I ordered a complete grab bag of stuff from you guys a few weeks back and it was one of the best orders I've ever received, I wish I lived closer. Being able to order by the square foot instead of a whole hide gave me enough leather to do a few quick projects and still have money left over for dye and hardware. I will definitely order again without hesitation.
  14. One of my favorite lines in leather treatment is "if you wouldn't put it on your skin, why would you put it on your leather?" That statement is meant to avoid using harsh chemicals or unknown recipes on leather, if it makes your skin feel damaged what's is it going to do to leather. So on reverse engineering I decided to wonder "if it makes my skin feel good, what will it do for my leather?" My wife makes soap and lotion blends so we have all sorts of natural cold pressed oils laying around and I've started applying them to test pieces. So far I've tried grape seed oil, olive oil, coconut oil, she butter, cocoa butter and argan oil on separate test swatches. I have to say all do a decent job at conditioning but some wear off in days like it never even happened, others remain flexible as if they were soaked being ready for a wet form the rest so far lie in between. At first a few of the oils seem splotchy but after a decent rub down and some resting time they even out and only slightly darken the original test swatch. I am going to set up a more controlled experiment and see which one seems to work the best for the results desired but was wondering what oils other people use other than the traditional mink oils and neatsfoot. The one thing I've noticed between animal fats versus plant fats is the animal fats seem to still wear off onto your skin or clothing where the vegetable oils after a rest eventually saturate deep enough that they don't rub back off. Any thoughts and preferences would help, I'll eventually post pics of a step by step test of swatches vs each oil.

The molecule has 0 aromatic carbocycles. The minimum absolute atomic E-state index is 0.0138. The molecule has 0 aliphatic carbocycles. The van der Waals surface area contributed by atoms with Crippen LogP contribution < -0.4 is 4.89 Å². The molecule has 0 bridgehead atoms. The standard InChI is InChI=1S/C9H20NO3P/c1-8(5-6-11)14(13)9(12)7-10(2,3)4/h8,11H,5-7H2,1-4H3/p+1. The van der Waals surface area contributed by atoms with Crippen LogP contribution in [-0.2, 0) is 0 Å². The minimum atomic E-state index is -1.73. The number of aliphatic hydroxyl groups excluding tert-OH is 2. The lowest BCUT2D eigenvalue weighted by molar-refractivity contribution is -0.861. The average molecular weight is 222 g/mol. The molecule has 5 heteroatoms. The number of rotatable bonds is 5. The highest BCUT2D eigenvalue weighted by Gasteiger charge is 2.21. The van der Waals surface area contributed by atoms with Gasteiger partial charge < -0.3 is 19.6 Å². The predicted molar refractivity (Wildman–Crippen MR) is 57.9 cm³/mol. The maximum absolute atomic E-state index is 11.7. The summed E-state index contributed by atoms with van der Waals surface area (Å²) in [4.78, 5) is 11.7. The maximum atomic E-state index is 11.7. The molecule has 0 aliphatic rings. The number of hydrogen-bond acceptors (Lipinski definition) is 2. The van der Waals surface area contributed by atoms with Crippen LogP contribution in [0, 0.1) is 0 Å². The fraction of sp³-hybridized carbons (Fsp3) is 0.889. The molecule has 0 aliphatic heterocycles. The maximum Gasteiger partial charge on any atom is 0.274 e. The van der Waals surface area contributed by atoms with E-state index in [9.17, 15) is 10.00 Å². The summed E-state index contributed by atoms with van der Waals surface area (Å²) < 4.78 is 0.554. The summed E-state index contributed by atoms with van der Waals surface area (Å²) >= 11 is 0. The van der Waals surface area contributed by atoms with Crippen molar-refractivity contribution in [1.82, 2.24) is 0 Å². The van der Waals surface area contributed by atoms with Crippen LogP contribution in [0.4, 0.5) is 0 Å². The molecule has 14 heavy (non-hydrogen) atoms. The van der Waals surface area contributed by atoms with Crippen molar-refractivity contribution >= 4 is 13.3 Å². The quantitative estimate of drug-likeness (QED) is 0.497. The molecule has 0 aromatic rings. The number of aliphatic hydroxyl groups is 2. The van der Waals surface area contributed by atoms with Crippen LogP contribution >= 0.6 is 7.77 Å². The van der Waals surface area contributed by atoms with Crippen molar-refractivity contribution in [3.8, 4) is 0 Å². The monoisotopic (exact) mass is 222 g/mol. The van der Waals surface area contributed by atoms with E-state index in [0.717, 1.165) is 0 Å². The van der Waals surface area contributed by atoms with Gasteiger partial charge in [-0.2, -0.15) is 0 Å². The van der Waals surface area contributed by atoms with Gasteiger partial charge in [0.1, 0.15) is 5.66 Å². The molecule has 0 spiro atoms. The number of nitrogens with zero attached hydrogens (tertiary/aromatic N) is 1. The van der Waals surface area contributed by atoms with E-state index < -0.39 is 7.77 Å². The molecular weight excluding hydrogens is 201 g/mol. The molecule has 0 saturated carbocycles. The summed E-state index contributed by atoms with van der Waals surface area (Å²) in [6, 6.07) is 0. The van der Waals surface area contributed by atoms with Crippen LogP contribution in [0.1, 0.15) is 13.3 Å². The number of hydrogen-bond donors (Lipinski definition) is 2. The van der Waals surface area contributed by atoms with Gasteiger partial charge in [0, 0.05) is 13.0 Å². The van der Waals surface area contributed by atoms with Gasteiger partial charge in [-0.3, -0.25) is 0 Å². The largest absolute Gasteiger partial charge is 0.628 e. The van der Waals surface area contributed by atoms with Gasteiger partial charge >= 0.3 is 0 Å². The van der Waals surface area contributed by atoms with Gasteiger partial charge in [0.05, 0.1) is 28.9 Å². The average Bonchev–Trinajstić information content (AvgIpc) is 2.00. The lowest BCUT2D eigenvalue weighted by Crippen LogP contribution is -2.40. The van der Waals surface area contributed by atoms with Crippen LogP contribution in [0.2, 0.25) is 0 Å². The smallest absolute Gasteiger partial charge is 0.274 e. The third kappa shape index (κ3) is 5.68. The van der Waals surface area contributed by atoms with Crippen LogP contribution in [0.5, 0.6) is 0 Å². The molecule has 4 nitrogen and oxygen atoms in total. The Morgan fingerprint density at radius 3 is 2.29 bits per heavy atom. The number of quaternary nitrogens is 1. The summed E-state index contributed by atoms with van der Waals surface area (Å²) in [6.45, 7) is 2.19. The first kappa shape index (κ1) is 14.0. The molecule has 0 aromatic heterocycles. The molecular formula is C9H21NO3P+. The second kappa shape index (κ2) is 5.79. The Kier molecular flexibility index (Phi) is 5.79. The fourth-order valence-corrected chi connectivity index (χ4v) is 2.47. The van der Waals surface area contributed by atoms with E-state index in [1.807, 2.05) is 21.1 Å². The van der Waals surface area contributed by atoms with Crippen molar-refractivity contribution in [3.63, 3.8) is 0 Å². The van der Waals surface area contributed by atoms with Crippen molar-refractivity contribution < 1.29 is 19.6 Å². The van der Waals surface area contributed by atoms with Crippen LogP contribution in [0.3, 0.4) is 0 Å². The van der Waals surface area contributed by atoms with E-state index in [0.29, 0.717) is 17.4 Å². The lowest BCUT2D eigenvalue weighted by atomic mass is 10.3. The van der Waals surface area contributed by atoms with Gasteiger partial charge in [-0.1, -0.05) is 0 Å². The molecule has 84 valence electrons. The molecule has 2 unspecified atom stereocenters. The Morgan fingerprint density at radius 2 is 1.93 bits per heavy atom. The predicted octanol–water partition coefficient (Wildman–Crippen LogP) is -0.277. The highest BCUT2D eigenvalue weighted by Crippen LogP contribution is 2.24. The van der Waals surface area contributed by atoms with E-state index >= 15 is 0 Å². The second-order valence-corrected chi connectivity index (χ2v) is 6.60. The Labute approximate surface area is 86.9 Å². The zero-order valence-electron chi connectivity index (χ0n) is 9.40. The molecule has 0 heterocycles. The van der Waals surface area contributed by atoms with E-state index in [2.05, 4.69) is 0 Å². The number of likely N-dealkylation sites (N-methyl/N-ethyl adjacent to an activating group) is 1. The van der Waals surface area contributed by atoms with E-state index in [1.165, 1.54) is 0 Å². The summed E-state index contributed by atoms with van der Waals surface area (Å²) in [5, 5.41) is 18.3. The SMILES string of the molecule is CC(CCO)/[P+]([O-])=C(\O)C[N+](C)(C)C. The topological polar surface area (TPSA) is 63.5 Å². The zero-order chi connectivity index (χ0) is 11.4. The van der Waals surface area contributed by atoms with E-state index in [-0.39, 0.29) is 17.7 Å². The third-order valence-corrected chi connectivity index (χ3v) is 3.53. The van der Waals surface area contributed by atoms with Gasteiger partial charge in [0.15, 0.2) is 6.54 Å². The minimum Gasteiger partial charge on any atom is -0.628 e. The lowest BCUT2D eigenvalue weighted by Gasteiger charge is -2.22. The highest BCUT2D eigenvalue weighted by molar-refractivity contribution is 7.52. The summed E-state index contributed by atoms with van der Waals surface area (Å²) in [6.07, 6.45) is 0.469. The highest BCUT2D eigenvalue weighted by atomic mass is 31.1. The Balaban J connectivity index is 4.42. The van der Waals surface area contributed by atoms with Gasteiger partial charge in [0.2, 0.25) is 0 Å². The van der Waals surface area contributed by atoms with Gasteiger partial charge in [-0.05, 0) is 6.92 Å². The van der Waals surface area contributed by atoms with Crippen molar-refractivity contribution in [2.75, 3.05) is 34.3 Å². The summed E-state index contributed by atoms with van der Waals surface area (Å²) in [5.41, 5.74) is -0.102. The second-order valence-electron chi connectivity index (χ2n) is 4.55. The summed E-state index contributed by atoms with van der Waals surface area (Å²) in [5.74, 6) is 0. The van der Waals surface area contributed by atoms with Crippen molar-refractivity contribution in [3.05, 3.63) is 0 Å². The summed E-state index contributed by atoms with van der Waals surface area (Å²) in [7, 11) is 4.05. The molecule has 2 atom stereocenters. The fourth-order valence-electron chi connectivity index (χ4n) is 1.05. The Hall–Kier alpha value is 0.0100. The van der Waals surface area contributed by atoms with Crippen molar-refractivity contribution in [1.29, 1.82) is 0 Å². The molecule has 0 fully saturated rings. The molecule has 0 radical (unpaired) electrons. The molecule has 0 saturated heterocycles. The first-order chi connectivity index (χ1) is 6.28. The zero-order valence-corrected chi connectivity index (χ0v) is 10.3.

15. Last minute gift

    Sheilajeanne, I got into leather craft from friend from Arizona, she worked for the highway department and they had to remove loose animals that had been struck on routes and highways. She taught herself how to tan leather and would send me all sorts of stuff. It felt good working with materials I knew were part of the circle of life rather than just pursuing a trending material. Hence the skinning knife. I can shoot an arrow or a long gun, it's about time I used that skill for more than just a meal.